Commenting on the fate of China’s Belt and Road Initiative, current affairs commentator Wang He told Chinese media Da Ji Yuan on June 17 that the Belt and Road Initiative project would eventually fail.
Wang gave three reasons to support his statement. First, China’s Belt and Road Initiative causes many problems in the countries it approaches. Second, China’s regime no longer has the potential to support that project. Third, the world is now opposing the Chinese Communist Party.
In addition, on June 16, White House National Security Adviser Sullivan said the U.S. president would launch a global infrastructure initiative to counter China’s international ambitions.
China’s Belt and Road Initiative has been criticized for serving as a platform for China’s debt-trap diplomacy. Besides, the project is also doing other bad things to the countries that received it.
South China Morning Post’s report dated June 19 shows that China has pushed the International Monetary Fund to authorize a $1.4 billion bailout for Zambia. However, the IMF told Beijing and other official creditors that a relief package must first be agreed upon.
Zambia is seeking a bailout from the IMF and is restructuring around $17.3 billion in external debts. Its largest bilateral lender is China.
This country has approved many investment projects from China’s Belt and Road Initiative, such as building projects, airports, highways, and dams, with investments from China exceeding $6 billion.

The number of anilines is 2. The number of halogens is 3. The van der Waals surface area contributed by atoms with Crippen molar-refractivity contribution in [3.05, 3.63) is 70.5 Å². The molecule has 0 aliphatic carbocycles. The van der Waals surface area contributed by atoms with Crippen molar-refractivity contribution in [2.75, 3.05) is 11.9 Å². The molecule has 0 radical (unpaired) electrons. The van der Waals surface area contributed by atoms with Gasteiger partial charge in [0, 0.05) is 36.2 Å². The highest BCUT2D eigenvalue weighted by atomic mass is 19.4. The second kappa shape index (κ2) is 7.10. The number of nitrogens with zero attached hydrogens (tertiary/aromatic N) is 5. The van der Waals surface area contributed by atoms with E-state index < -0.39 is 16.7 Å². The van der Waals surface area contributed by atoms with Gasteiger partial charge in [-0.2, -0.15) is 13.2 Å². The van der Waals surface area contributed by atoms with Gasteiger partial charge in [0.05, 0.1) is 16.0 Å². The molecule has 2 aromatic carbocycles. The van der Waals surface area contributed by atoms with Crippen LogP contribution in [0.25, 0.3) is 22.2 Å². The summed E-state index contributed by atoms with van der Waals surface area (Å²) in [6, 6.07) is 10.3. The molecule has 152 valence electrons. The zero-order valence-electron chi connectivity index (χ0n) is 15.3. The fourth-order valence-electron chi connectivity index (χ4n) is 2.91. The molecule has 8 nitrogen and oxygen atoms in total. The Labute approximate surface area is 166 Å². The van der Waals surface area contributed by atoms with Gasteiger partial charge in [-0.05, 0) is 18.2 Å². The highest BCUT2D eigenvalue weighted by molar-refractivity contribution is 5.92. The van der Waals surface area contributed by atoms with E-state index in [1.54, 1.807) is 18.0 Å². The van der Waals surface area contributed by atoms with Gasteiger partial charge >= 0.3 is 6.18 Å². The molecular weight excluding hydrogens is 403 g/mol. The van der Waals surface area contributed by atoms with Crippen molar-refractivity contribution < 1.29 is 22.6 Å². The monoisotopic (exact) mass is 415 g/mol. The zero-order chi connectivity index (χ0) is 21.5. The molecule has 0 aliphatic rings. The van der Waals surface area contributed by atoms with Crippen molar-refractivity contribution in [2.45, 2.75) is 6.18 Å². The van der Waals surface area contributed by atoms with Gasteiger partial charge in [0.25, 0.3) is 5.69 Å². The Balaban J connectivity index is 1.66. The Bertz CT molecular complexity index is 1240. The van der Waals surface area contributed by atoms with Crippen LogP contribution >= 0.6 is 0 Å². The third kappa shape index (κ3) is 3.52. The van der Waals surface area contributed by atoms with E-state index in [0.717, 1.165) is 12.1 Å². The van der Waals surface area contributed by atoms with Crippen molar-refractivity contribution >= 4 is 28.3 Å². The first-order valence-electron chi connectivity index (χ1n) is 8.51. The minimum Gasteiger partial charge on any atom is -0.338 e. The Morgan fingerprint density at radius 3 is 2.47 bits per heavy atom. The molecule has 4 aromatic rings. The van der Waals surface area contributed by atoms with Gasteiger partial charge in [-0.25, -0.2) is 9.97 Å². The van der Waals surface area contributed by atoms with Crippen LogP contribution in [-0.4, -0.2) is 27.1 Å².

Also, Sri Lanka and Pakistan are China’s biggest investments and loans in the area; According to the English version of Da Ji Yuan, those two are key parts of the Chinese Belt and Road Initiative program.
Sri Lanka is on the verge of bankruptcy, with its foreign exchange reserves have plummeted by 70% in the last two years. As a result, the country is unable to pay for essential imports.
Significantly, both Sri Lanka and Pakistan governments are seeking IMF bailout packages to survive the economic crisis.
China is said to have taken advantage of the Belt and Road Initiative to send unskilled workers from the mainland to the project’s investment recipient countries. This action of the Chinese government was opposed by the people of the countries.
According to another South China Morning Post report, in 2020, students on Sulawesi island, Indonesia, organized protests against “illegal” foreign workers stealing jobs from locals.
In Laos, many people are waiting for compensation after being displaced to make way for Belt and Road Initiative projects, such as the “megaproject” of dams on the Mekong River backed by China, as well as a new high-speed rail.
The dams that Belt and Road Initiative is implementing on the Mekong are also being opposed for allegedly contributing to drought, reducing fisheries, and affecting farmland in downstream countries.
The project has also been accused of fueling corruption in the countries it travels through. It is explained that Chinese officials often bribe local officials to win projects for the Belt and Road Initiative.